With their newest rewards program, Spirit Airlines is flipping the script and rewarding customers for saving money.
For travel booked through the month of August, loyalty members will earn more points the less they spend. For spending less than $75 on a ticket, Free Spirit members will earn 1,000 miles.
And the number of miles earned goes down the more a customer spends. For fares worth $76 to $125, members earn 500 miles. Any ticket up to $200 will earn 150 miles.
The offer is valid on both round-trip and one-way tickets.
Customers who are part of Spirit’s $9 fare program, a membership buy-in program that costs $60 per year, will earn even more points than basic loyalty members—more than twice as many in most cases.
“We want to fly in the face of changing loyalty programs and reward customers for saving money, not spending it,” Bobby Schroeter, Spirit's vice president of consumer marketing, said in a statement.
Spirit's campaign is in stark contrast to major carriers, like Delta and United, that have moved more toward rewarding dollars spent, instead of miles flown.
To get the most savings from flying Spirit, flyers should remember the airline charges for extras—and extras are almost everything from seat assignments to snacks to carry-on bags.
The promotion comes after Spirit announced new nonstop routes out of Newark, New Jersey.
Those interested can register for the loyalty program on Spirit’s website. Just remember that Spirit’s rewards miles expire after three months. So those who don’t have frequent travel plans before the end of the year may have to resign to being rewarded only with the satisfaction of saving money on airfare.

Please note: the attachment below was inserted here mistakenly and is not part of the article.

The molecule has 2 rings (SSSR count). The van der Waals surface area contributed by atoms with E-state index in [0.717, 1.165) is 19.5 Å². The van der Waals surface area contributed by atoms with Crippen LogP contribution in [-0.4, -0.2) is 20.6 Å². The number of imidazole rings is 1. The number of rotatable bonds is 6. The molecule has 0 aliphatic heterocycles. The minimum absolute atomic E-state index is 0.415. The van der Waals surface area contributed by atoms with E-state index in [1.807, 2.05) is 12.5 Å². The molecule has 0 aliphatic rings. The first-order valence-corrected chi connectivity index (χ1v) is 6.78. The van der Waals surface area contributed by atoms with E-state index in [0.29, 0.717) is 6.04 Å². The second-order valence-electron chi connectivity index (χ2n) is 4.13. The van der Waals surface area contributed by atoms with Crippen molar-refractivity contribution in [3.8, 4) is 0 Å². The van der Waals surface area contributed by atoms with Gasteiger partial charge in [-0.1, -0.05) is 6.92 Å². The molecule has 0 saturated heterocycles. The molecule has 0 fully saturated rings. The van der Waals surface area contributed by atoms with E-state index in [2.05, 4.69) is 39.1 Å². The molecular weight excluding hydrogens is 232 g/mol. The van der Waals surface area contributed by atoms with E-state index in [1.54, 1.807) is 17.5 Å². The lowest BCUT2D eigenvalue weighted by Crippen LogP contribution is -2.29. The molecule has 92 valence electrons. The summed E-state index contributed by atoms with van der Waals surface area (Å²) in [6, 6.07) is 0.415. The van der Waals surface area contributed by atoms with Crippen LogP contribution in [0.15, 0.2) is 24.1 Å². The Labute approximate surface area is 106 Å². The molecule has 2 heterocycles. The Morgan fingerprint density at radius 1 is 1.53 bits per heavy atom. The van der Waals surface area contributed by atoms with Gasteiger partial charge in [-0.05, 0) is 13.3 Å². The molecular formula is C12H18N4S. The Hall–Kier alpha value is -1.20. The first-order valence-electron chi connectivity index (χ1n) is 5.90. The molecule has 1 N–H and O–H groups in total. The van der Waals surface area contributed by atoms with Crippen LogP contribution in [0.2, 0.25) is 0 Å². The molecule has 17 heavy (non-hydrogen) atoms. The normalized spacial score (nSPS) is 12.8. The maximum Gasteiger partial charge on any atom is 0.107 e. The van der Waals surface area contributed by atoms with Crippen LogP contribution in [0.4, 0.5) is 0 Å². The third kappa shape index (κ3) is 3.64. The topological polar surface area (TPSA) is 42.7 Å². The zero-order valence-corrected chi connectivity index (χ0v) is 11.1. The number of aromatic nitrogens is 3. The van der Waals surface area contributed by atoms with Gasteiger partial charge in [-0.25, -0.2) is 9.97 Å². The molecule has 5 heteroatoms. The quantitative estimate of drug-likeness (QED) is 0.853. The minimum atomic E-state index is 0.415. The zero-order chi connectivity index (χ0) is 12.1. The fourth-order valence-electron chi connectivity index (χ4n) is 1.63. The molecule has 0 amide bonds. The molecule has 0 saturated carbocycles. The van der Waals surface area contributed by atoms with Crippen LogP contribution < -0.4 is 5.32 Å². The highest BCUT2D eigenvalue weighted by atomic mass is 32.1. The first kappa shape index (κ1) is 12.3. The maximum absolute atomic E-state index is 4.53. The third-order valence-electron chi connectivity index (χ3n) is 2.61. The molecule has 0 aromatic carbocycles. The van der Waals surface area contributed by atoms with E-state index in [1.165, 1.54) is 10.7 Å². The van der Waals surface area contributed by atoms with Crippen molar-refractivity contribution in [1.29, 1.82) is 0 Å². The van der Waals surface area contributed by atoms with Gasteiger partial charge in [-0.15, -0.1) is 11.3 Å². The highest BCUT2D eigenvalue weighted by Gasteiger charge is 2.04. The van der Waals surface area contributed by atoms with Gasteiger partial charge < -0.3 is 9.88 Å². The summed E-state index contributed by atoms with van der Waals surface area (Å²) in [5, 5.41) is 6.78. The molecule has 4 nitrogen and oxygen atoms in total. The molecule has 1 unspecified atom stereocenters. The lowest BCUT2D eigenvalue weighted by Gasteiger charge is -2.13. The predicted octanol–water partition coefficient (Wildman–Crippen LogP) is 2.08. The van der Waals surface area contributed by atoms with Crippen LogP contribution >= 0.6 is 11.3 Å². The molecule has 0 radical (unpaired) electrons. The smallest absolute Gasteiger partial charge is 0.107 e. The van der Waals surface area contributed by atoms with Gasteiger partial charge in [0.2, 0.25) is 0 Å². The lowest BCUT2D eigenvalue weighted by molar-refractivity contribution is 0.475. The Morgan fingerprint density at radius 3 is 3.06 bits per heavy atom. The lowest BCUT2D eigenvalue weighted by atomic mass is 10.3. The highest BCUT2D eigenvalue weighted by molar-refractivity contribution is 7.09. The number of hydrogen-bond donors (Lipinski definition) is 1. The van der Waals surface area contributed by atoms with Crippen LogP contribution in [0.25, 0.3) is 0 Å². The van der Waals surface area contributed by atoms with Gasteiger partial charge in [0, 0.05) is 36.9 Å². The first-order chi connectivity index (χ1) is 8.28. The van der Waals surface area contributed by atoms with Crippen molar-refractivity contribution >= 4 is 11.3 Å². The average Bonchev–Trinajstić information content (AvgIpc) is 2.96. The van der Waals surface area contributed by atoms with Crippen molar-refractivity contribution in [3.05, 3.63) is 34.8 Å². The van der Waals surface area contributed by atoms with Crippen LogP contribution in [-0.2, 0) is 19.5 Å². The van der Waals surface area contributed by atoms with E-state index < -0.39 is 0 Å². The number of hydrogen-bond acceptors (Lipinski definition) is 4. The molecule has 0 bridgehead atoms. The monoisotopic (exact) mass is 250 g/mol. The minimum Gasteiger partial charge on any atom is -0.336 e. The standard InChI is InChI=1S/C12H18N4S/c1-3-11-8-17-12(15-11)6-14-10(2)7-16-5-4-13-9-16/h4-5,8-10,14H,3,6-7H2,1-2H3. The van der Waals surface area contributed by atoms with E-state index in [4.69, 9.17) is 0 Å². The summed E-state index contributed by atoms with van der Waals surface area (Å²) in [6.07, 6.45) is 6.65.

Spirit seat assignment algorithm (assigned at check-in)
Question for anyone who has ever taken a Spirit flight and *not* paid for a premium seat: could you tell, based on the available seats before OLCI started, what the seat assignment algorithm was?
I will be checking in 4 people on a single PNR next week, MCI-LAS. I will be able to check in exactly at T-24 hours, if that is advantageous. We will be checking 2 bags, so proximity to the front of the plane is not an issue. I'm mainly concerned about whether we will have 4 adjacent seats.
The flight is 100% sold out, but most of the seatmap is available for selection. A vast majority of passengers have *not* prepaid for seats.
Also: my base fare on these tickets is $0.01, total cost of $16 each. Is there any chance that Spirit would not allow me to check in, knowing that we would be among the most advantageous to IDB if necessary? I have had this exact thing happen on Delta, leading to an actual IDB. I'm hoping that Spirit's simplistic systems are more time-based...it's the last guy checking in who gets hosed.